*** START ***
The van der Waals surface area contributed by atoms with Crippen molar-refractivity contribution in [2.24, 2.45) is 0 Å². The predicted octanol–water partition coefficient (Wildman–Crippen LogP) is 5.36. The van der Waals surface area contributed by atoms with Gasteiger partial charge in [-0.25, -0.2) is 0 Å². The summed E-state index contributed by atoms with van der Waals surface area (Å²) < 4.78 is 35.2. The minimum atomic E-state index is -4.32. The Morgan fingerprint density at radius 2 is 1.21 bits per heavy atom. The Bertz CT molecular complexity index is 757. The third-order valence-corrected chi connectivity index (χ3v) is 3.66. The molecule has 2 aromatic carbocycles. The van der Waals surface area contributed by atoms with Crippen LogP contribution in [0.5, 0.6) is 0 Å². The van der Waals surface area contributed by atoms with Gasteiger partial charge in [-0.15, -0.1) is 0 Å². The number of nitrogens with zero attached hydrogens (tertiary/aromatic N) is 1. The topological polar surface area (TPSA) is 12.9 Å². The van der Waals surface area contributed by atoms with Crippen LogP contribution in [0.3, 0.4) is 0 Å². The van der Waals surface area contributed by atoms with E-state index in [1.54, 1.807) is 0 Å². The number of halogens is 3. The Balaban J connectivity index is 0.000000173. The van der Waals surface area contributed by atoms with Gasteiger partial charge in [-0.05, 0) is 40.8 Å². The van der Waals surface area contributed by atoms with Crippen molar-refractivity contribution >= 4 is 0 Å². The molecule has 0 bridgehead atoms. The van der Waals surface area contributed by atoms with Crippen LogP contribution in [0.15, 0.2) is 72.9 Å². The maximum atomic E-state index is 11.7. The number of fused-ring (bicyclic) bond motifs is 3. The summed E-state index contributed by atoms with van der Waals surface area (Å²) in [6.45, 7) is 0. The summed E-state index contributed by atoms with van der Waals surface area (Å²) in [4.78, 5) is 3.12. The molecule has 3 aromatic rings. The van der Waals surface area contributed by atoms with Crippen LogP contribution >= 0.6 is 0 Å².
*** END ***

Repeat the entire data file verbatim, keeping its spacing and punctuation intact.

The van der Waals surface area contributed by atoms with Crippen molar-refractivity contribution in [2.24, 2.45) is 0 Å². The predicted octanol–water partition coefficient (Wildman–Crippen LogP) is 5.36. The van der Waals surface area contributed by atoms with Gasteiger partial charge in [-0.25, -0.2) is 0 Å². The summed E-state index contributed by atoms with van der Waals surface area (Å²) < 4.78 is 35.2. The minimum atomic E-state index is -4.32. The Morgan fingerprint density at radius 2 is 1.21 bits per heavy atom. The Bertz CT molecular complexity index is 757. The third-order valence-corrected chi connectivity index (χ3v) is 3.66. The molecule has 2 aromatic carbocycles. The van der Waals surface area contributed by atoms with Crippen LogP contribution in [0.5, 0.6) is 0 Å². The van der Waals surface area contributed by atoms with Gasteiger partial charge in [-0.15, -0.1) is 0 Å². The number of nitrogens with zero attached hydrogens (tertiary/aromatic N) is 1. The topological polar surface area (TPSA) is 12.9 Å². The van der Waals surface area contributed by atoms with Crippen LogP contribution in [0.3, 0.4) is 0 Å². The van der Waals surface area contributed by atoms with E-state index in [1.54, 1.807) is 0 Å². The number of halogens is 3. The Balaban J connectivity index is 0.000000173. The van der Waals surface area contributed by atoms with Gasteiger partial charge in [-0.05, 0) is 40.8 Å². The van der Waals surface area contributed by atoms with Crippen molar-refractivity contribution >= 4 is 0 Å². The molecule has 0 bridgehead atoms. The van der Waals surface area contributed by atoms with Crippen LogP contribution in [0.15, 0.2) is 72.9 Å². The maximum atomic E-state index is 11.7. The number of fused-ring (bicyclic) bond motifs is 3. The summed E-state index contributed by atoms with van der Waals surface area (Å²) in [6.45, 7) is 0. The summed E-state index contributed by atoms with van der Waals surface area (Å²) in [4.78, 5) is 3.12. The molecule has 3 aromatic rings. The van der Waals surface area contributed by atoms with Crippen LogP contribution >= 0.6 is 0 Å².